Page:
Situation In order reduce healthcare costs; a Fortune 500 company opted to implement a self insured health program. This program is basically a high deductible insurance ($50,000 to $75,000) program which the company would pay the deductible, before transferring responsibility to a 3rd party insurer. The company contracted with Aetna for this program. Subsequent to this contract, a Sr. Vice President of Aetna was appointed to the board of directors of the Fortune 500 company. He was also appointed to the Audit committee which is a subset of the board of directors.
Responsibilities of this financial auditing committee include review of the financial integrity of company’s accounting and review of its health insurance programs. SEC rules and regulations require each publicly traded company to have independent members on their board of directors and committees. SEC also requires publicly traded companies to have their audit committee’s filled with independent directors. Per the letter of the law, this clearly was not the case. The Board of directors of the Fortune 500 company felt that there was no conflict of interest with having Aetna’s Sr.
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VP on their on the board of directors because the Fortune 500 company’s business only represented 2% of Aetna’s business. This company’s officers and directors was sued by a “shareholder derivative action” for breach of fiduciary duty per SEC Regulations. During the process of suing the company, the Judge refuses to certify lawsuit because amount in controversy amounted to less than 5% of profits of the Fortune 500 company. He also had significant preference towards these types of suits and felt that they were frivolous.
This judge is an elected official. The single largest contributors to the judge’s election campaign were Aetna. Analysis: A conflict of interest is a situation in which someone in a position of trust, has competing professional or personal interests. Such competing interests can make it difficult for an individual to fulfill his or her duties impartially. This conflict of interest can exists even if no unethical or improper act results from it. It can create an appearance of impropriety that can undermine confidence in the person, or company.
This Fortune 500 company clearly has a conflict of interest associated with having the Sr. Vice President of Aetna on their board of directors and especially as a member of their Audit committee that oversees the audit of the “Aetna” healthcare bills. His conflict of interest is both personal and external. He could gain personally if the audits of the healthcare bills go smoothly and few errors are found. On the other hand if the audits found multiple errors that required Aetna to payback money to the Fortune 500 company, he could stand to lose revenue for Aetna.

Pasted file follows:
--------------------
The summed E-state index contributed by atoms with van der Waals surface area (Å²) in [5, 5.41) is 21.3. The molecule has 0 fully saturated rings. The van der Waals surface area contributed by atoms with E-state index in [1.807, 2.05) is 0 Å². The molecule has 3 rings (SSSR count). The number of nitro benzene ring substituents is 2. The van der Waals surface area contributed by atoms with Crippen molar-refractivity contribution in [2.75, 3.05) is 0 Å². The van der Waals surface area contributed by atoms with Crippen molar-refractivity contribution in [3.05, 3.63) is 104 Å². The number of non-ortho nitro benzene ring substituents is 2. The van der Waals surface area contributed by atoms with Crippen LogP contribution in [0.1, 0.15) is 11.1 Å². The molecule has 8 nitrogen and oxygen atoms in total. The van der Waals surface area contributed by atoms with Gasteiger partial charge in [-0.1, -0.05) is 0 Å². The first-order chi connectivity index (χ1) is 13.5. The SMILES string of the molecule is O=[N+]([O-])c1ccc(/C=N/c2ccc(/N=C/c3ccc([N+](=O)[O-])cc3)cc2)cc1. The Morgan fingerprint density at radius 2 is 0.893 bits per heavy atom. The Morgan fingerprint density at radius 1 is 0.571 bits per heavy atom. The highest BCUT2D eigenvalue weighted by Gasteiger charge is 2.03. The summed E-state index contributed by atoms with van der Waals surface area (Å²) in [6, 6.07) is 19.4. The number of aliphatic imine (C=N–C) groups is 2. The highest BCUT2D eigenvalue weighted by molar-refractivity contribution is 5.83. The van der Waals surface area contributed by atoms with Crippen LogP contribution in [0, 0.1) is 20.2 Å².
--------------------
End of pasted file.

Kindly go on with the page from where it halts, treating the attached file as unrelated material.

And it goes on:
He would have a difficult time separating the conflict between working for Aetna as his primary employer and as a part-time member of the Board for the Fortune 500 company. Most often, the primary employer is your primary interest and if there is a conflict, you would choose to support them. When an audit of the healthcare bills occurs and the reviewer is the Sr VP of Aetna, it could be perceived that he could ignore errors that are in favor of Aetna because he would want the Fortune 500 company to remain a client of Aetna, even if the business is only a 2% to 5% of gross revenue. Proposal:
Option 1: The best way to handle conflicts of interest is to avoid them entirely. This Aetna Sr Vice President should resign from the company’s audit committee so there will not be a perception of impropriety. He should also resign from the Board of directors. This way he would not have undue influence over the selection of the Fortune 500’s Healthcare plans in the future. Option 2: He could also recuse himself from anything to do with the Healthcare audit part of his responsibility or the selection of a new healthcare program for the Fortune 500 firm. The Judge in this case definitely should have recused himself from hearing the case.
Judges are supposed to recuse themselves from cases when personal conflicts of interest may arise. Option 3: Another thing that the fortune 500 company could do would be to hire a 3rd party to perform the audit. This 3rd party should have nothing to do with Aetna of the fortune 500 company other than to receive payment for their work. Third-party evaluations can be used as proof that transactions were, in fact, fair. Option 4: The Fortune 500 company could also have a code of ethics which determines how to resolve these issues and would specifically state what to do when conflicts of interest or bias are seen.